Drink Drink Spirits + Cocktails

The Current State of Bartending

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Written by Korsha Wilson

In 2014, Smirnoff, America’s largest vodka producer, decided to parody the craft cocktail movement. In a six-part series of commercials, two friends plan a house party and the viewer follows along as they decide what they’ll drink, what the dj will play and whether or not there will be a VIP section. The climax comes in the third video called “The Mixologist.”  At the party, a bearded bartender in suspenders makes a ‘deconstructed martini’ as the series’ protagonists look on dubiously. His ingredients get more and more ridiculous as the commercial continues: “this is actually tap water from the library of congress”, “I like to add just the faintest suggestion of mint”. The protagonists finally pour themselves Smirnoff on the rocks and walk away from the bar before he has the chance to finish making the cocktail. The mixologist looks up to see them departing while Vampire Weekend’s ‘Diane Young’ plays in the background.

So, here we are. Craft cocktails and bartenders are now part of the collective consciousness.  “The Mixologist” commercial is definitely entertaining but it doesn’t accurately portray bartenders or the current state of cocktails. What does the current state of bartending actually look like?  

To get some perspective on this I spoke to Luc Thiers, head bartender at Backbar in Union Square. Luc began his bartending career working at the Otherside Cafe in Back Bay and liked bartending but didn’t really think it would be his career. “I think it was an age thing,” he says. “The idea of learning a craft and actually applying yourself to it didn’t come until later.” The moment he knew he wanted to be a bartender? It came while working at a bar in New Orleans.  “Once I learned how to make a sazerac, I was like, ‘this is everything I want to do.’” After he moved back to Boston, he began working at Backbar, a cozy Somerville spot with a strong and innovative beverage program.

Backbar in Somerville

Backbar in Somerville

To understand the current state of bartending and mixology, take a look at the current state of restaurants. Just like many other parts of a restaurant, bartending has been impacted by the proliferation of food media and the increase of public interest in restaurants and bars. Bartenders and mixologists have become local celebrities and there are no shortage of articles about the latest bartending tool or ‘hot’ ingredient. “Out of necessity, bars are now making really good cocktails,” Luc says. Restaurants nationwide have been blurring the lines between fine dining and casual, and between a good cocktail bar and a good restaurant. The New York Times  called this trend a movement, “making it increasingly hard to tell whether you are in a restaurant with unusually good drinks or a bar with unusually good food.” Restaurants now have to have both.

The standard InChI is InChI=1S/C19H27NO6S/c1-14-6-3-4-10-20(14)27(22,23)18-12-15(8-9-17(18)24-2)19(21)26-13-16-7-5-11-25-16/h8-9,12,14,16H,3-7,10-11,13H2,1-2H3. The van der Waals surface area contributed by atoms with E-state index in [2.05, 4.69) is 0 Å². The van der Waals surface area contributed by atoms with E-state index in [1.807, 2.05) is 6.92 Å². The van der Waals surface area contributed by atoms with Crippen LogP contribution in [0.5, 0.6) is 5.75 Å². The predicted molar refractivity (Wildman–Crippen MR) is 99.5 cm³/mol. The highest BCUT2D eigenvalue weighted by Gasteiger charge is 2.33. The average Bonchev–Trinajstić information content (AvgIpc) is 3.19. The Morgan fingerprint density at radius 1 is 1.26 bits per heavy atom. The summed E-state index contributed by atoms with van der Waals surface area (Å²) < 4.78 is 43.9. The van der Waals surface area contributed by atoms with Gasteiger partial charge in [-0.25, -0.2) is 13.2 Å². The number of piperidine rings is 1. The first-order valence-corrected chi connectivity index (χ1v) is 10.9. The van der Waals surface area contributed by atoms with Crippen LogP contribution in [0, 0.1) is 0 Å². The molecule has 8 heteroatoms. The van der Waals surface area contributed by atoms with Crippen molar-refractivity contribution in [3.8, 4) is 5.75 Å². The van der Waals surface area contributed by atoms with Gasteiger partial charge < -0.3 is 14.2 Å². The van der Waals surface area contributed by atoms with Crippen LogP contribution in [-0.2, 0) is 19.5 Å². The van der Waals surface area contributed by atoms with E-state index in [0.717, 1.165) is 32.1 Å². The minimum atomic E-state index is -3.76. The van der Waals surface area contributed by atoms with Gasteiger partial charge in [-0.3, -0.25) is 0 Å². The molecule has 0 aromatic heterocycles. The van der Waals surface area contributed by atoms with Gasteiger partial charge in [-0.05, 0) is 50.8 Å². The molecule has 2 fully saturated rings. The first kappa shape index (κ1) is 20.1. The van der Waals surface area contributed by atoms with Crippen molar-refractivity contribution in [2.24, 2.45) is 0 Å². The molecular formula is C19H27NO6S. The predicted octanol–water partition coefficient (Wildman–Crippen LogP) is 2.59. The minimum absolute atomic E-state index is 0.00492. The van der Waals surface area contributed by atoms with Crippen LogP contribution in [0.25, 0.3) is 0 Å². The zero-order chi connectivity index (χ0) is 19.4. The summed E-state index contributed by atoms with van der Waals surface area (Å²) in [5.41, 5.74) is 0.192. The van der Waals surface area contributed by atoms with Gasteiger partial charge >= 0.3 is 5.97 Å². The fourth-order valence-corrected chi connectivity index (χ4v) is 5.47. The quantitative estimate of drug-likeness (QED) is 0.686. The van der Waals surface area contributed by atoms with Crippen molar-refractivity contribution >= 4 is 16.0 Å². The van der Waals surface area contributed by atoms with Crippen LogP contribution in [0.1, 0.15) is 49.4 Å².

So what spurred all of this and where is it all headed? Luc says the future of bartending and cocktails always follows what chefs are doing in the kitchen. “The kitchen leads the bar in philosophy,” he says. Just as chefs have embraced locally-sourced produce, and heirloom varietals, bartenders are now buying from local distilleries and recreating drinks that are rich in history. In Boston we’ve seen new distillers try their hand at colonial-era rum, and bartenders adding milk punches and housemade tinctures to their restaurant’s beverage program.

The kitchen also provides technical advice for bartenders. When Luc wanted to create a banana-flavored syrup for a cocktail called “The Banana Stand”, he looked to the kitchen for guidance. “The kitchen taught me how to make a banana caramel to really get the flavor that I was looking for,” he remembers. He says that chefs will continue to influence beverage programs this way. “Most chefs have a set of techniques and training to manipulate food to get a desired result,” he says. “Bartending is more of a free for all.” Kitchen terminology has even started to show up. “Fifteen years ago, ‘mise en place’ wasn’t used behind the bar, now you hear it all the time.”

Looking to the future, it’s hard to tell what’s coming next for cocktail programs across the country. Luc sees bartenders maintaining a high level of knowledge and execution but being less serious. “It’s going to be about having more fun,” he says of the future of cocktails. “The trend of super fancy places that take themselves seriously has run its course.” Take a look at the resurgence of “goofy” tiki drinks and you can see that everyone just wants to have more fun, he says.

“The Mixologist” may be poking fun at bartenders who take their jobs and their craft way too seriously but I think that that kind of bartender is few and far between. When I asked bartender friends if they even like to be called a ‘mixologist’ most of them said no. When I asked Luc which title he prefered, he said that he “tries not to get too wrapped up in the names of things.”

And that’s where I think bartending is heading. People on both sides of the bar won’t take things so seriously and will be open to trying new drinks. The line between bar and kitchen will be blurred even more with both aspects leaning on each other for ideas and techniques. There will always be bartenders like the one in the commercial but he won’t be the one adding to cocktail community. 

About the author

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Korsha Wilson

Korsha is a contributing editor for the Industry Press and a freelance food writer. She loves hospitality and is obsessed with the restaurant world and the people that work in it. She loves salt cod, Old Bay seasoning and french fries.